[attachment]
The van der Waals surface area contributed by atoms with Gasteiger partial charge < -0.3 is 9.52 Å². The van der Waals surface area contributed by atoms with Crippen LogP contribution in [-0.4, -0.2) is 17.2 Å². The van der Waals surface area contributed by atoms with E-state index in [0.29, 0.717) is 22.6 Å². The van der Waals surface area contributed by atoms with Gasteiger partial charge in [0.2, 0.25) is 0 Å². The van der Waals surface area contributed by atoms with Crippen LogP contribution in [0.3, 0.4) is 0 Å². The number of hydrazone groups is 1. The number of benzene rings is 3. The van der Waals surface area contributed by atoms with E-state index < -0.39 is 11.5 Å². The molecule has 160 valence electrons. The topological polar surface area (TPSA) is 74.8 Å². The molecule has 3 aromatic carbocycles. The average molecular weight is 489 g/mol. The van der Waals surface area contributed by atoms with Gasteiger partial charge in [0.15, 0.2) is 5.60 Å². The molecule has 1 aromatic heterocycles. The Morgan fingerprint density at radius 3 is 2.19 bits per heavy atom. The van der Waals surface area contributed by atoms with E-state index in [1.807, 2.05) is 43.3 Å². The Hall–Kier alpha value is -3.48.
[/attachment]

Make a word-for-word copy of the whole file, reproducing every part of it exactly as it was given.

The van der Waals surface area contributed by atoms with Gasteiger partial charge < -0.3 is 9.52 Å². The van der Waals surface area contributed by atoms with Crippen LogP contribution in [-0.4, -0.2) is 17.2 Å². The van der Waals surface area contributed by atoms with E-state index in [0.29, 0.717) is 22.6 Å². The van der Waals surface area contributed by atoms with Gasteiger partial charge in [0.2, 0.25) is 0 Å². The van der Waals surface area contributed by atoms with Crippen LogP contribution in [0.3, 0.4) is 0 Å². The number of hydrazone groups is 1. The number of benzene rings is 3. The van der Waals surface area contributed by atoms with E-state index < -0.39 is 11.5 Å². The molecule has 160 valence electrons. The topological polar surface area (TPSA) is 74.8 Å². The molecule has 3 aromatic carbocycles. The average molecular weight is 489 g/mol. The van der Waals surface area contributed by atoms with Gasteiger partial charge in [0.15, 0.2) is 5.60 Å². The molecule has 1 aromatic heterocycles. The Morgan fingerprint density at radius 3 is 2.19 bits per heavy atom. The van der Waals surface area contributed by atoms with E-state index in [1.807, 2.05) is 43.3 Å². The Hall–Kier alpha value is -3.48.